“There were fewer ral­lies than there are GPS, but test­ing was free so they did it all the time. They’d go to a rally lo­ca­tion two weeks early to learn the stages. To win took a lot of ded­i­ca­tion.”

Car­los must ex­cuse him­self for a pre-lunch strength train­ing ses­sion with Man­war­ing. Like all his ri­vals, Car­los has had to add some mus­cle bulk, mostly around the neck and shoul­ders, dur­ing the off-sea­son in an­tic­i­pa­tion of this year’s cars be­ing con­sid­er­ably more phys­i­cally de­mand­ing. The trans­for­ma­tive ef­fects of all this iron-pump­ing has per­haps been ex­ag­ger­ated, since none of the driv­ers emerged from the win­ter with a neck like Henry Rollins in his pomp, and later, over lunch back at the Bern­abéu, F1 Rac­ing asks Car­los if he’s had to make any changes in his out­look, be­yond the gym, this be­ing a piv­otal sea­son in his ca­reer.

“Men­tally, for me, it’s one year more – I want to keep per­form­ing the way I did in 2016. There

are one or two things I know I need to im­prove, and, from there on, the aim is to keep en­joy­ing it. Be­cause I am en­joy­ing ev­ery mo­ment in F1.

“I haven’t changed my ap­proach since 2014. The pre­vi­ous year was tough – I didn’t win GP3, and Daniil Kvyat got pro­moted to F1 while I had to go to World Se­ries. At that point I changed many things in my prepa­ra­tion and men­tal­ity, and I won World Se­ries. Since then I’ve fol­lowed the same meth­ods, the same way of be­hav­ing on- and off-track. It’s worked re­ally well.

“Last year was just… strange things stopped hap­pen­ing to me. I al­ways give the ex­am­ple of Rus­sia [the fourth race of last sea­son] – a piece of front wing from Kvyat’s car, af­ter he crashed into Vet­tel, went into my side­pod, and I lost 100bhp and 30 points of down­force. There’s noth­ing you can do when that hap­pens. Then from Barcelona on the sys­tem kicked in, and peo­ple could see the real Car­los Sainz that maybe they hadn’t seen in 2015 be­cause of the re­li­a­bil­ity prob­lems and the is­sues we had in the team.”

This is per­haps an oblique al­lu­sion to some key per­son­nel changes, be­lieved to have been in­sti­gated at the be­hest of Hel­mut Marko, Red Bull’s in­flu­en­tial min­is­ter-with­out-port­fo­lio, be­tween Sochi and Barcelona last year. It was ru­moured at the time that re­la­tions be­tween the two sides of the Toro Rosso garage had fallen into sham­bolic dys­func­tion, and along with the much-pub­li­cised swap­ping of Max Ver­stap­pen and Kvyat, Ver­stap­pen’s chief race en­gi­neer Xevi Pu­jo­lar was shown the door and for­mer Manor boss John Booth in­stalled as race direc­tor.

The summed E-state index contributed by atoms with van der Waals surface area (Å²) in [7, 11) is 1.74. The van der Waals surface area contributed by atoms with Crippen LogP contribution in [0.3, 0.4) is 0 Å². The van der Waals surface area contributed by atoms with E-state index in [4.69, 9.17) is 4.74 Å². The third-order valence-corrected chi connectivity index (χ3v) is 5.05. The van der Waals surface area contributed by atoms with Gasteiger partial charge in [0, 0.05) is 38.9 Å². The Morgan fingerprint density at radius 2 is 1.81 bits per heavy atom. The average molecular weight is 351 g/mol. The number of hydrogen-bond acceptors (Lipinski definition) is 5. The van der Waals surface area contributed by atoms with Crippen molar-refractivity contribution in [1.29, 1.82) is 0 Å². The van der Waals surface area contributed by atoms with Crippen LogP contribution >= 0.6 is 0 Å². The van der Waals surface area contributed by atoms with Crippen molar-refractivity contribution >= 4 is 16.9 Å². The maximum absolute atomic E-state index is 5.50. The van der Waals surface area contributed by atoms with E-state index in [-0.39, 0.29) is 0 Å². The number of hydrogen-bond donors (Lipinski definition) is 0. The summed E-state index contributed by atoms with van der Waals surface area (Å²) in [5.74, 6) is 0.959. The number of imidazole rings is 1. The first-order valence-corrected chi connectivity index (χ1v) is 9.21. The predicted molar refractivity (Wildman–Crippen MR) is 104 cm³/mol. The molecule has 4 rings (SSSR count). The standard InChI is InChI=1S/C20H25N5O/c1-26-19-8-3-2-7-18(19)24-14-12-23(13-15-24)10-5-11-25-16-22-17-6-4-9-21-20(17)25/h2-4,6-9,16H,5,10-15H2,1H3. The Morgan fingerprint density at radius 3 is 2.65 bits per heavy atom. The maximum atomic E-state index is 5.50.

“This was a time of the year that peo­ple thought would be very easy for me – they thought Kvyat had been let down by Red Bull so it would be very easy to beat him. But – I’ve al­ways thought I’m good at this, at least good enough to try to be the cham­pion. So when they pro­moted Max it was dif­fi­cult to take in. As tough as it was for Kvyat to go down, it was tough for me to be over­looked.

“All of this just two weeks be­fore my home grand prix, where I ex­pected a lot of me­dia at­ten­tion. But then… I had the best per­for­mance of my F1 ca­reer – the best qual­i­fy­ing, the best start, I was in P3 on the first lap and ahead of the Fer­raris for six laps. It was like I was say­ing to Red Bull: ‘Okay, maybe you were right, be­cause Max won, but I’m here when­ever you need me.’”

Re­sults gen­er­ally fol­lowed an up­ward curve af­ter that, in spite of Toro Rosso us­ing an old­spec Fer­rari en­gine, and Car­los’s per­for­mances drew the at­ten­tion of other teams – in­clud­ing Wil­liams. It’s telling that when F1 Rac­ing spoke to se­nior Wil­liams en­gi­neer Rob Smed­ley in con­nec­tion with the Lance Stroll story last is­sue, Car­los’s name sprang un­prompted to Rob’s lips when he listed the cur­rent F1 driv­ers he be­lieved had im­pres­sive men­tal agility as well as great speed when driv­ing at the limit.

This sea­son, then, is cru­cial to Car­los’s ca­reer de­vel­op­ment. No driver has done more than three sea­sons with Toro Rosso, and this is his third. The Red Bull young driver pro­gramme is fun­da­men­tally an up-or-out mech­a­nism, un­sen­ti­men­tally presided over by the afore­men­tioned Marko, and while you could make a com­pelling ar­gu­ment that Car­los is too good to fire, there may not be a va­cancy for him to fill at the se­nior team next sea­son.

“This is an im­por­tant year,” he ad­mits, “not just for me, but for all 20 of us be­cause so many are out of con­tract at the end of the sea­son. A fourth year in Toro Rosso is not nor­mal be­cause the sta­tis­tics say so. But I’m not wor­ried; the way I see it, pre­vi­ous sea­sons don’t count – what mat­ters is how you did in the last race.

“I see this year as a big op­por­tu­nity. And I’m ready for it.”



Get­ting to grips with his home team’s sil­ver­ware – in­clud­ing their most re­cently ac­quired Cham­pi­ons League tro­phy

On top of the world: Sainz is de­lighted to don a replica shirt, bear­ing the name of Real Madrid cap­tain, Ser­gio Ramos